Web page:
12After a short while, I was told to “scrap that” and start doing something else. I showed a slight interest in learning data analytics, so my boss wanted me to get started right away! I was given all the tools to figure out the data for each client and how they are doing each day, week, month, and year with our product. I now create leaderboards and case studies for certain clients that we want to, “tell the best story” to in order to keep them as a regular client. These are clients that want to see how UPshow is benefitting them. A leaderboard is for a client that has multiple locations or branches, and I create a presentation with each of their data analytics. A case study is for singular clients that want to see their data in terms of the past 3 months and 6 months, as well as overall data. Basically, all this data is showing our clients that we can get them more customers into their venues, and this will lend itself to increasing their sales.

What I have taken from this internship is that a start-up is a lot of work. Each individual working for UPshow wears multiple hats. Everyone needs to be skilled in how to manage roughly each aspect of the company. Each of us should know how to create social media content, create accounts, package and ship boxes, data analytics, customer service, and of course, knowing how to use the product. I have learned about the more creative side to marketing, where I had to create spotlights on Canva. I also had to learn the more numbers focused portion of marketing with all the data analytics. I have even learned about some tools that businesses use in order to keep their company running, such as, Sales Force. This internship has helped me understand marketing a little better, and how it encompasses many different aspects of sales.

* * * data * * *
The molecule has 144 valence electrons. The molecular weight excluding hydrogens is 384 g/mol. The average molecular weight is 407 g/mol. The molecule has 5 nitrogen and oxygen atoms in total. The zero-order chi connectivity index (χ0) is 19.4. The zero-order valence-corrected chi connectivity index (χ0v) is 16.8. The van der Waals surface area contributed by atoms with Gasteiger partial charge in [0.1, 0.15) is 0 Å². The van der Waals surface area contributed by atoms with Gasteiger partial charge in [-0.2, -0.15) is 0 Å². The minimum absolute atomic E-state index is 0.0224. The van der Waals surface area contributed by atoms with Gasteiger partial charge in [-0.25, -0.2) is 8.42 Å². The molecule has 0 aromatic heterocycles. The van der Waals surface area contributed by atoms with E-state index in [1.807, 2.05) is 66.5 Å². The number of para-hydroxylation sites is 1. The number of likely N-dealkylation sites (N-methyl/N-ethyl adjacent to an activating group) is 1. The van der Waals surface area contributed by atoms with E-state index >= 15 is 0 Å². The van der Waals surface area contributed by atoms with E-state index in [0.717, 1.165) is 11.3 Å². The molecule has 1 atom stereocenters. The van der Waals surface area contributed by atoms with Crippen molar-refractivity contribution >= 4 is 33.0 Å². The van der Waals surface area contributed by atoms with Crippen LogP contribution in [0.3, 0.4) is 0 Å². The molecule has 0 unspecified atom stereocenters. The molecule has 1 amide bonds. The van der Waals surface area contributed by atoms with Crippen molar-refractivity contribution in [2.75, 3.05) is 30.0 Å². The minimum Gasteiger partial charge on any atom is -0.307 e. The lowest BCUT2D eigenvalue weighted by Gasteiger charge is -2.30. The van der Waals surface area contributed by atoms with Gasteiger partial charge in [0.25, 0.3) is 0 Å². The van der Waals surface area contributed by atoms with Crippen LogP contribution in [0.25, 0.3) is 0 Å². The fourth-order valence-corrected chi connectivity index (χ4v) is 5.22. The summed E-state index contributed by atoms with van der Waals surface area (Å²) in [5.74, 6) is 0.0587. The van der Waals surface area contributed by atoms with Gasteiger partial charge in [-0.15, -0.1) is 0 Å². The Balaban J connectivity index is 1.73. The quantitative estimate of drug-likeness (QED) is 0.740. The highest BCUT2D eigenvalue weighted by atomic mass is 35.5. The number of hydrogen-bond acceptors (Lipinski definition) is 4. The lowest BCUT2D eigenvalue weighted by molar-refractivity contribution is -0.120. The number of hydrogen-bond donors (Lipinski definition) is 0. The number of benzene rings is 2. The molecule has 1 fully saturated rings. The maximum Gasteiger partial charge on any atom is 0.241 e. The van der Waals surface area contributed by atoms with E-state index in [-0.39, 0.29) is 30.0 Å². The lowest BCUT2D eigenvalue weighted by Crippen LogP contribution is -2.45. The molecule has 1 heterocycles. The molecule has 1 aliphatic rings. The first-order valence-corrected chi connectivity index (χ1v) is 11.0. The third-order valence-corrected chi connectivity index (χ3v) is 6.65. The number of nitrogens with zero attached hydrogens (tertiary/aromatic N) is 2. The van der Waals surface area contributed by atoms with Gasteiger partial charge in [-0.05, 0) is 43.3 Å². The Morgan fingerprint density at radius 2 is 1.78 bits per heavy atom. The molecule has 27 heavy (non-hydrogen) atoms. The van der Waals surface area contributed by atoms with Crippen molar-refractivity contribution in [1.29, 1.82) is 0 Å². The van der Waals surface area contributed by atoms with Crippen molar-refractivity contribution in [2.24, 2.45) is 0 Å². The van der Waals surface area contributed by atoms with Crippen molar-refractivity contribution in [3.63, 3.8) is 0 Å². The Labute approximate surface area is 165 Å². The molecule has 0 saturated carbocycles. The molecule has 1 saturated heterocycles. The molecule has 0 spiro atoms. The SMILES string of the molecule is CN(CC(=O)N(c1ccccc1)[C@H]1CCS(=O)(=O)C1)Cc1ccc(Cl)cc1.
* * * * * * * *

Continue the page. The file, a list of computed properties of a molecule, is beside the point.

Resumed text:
A Day in the Life of a United Airlines Intern- Michaela Hrbacek

I work for United Airlines as the Community Affairs Intern. The community affairs department focuses on building and maintaining partnerships with non-profits and building employee engagement and volunteering programs. Employee engagement in volunteering helps work culture, promotes team building and passionate community members, and most importantly benefits those served by volunteers.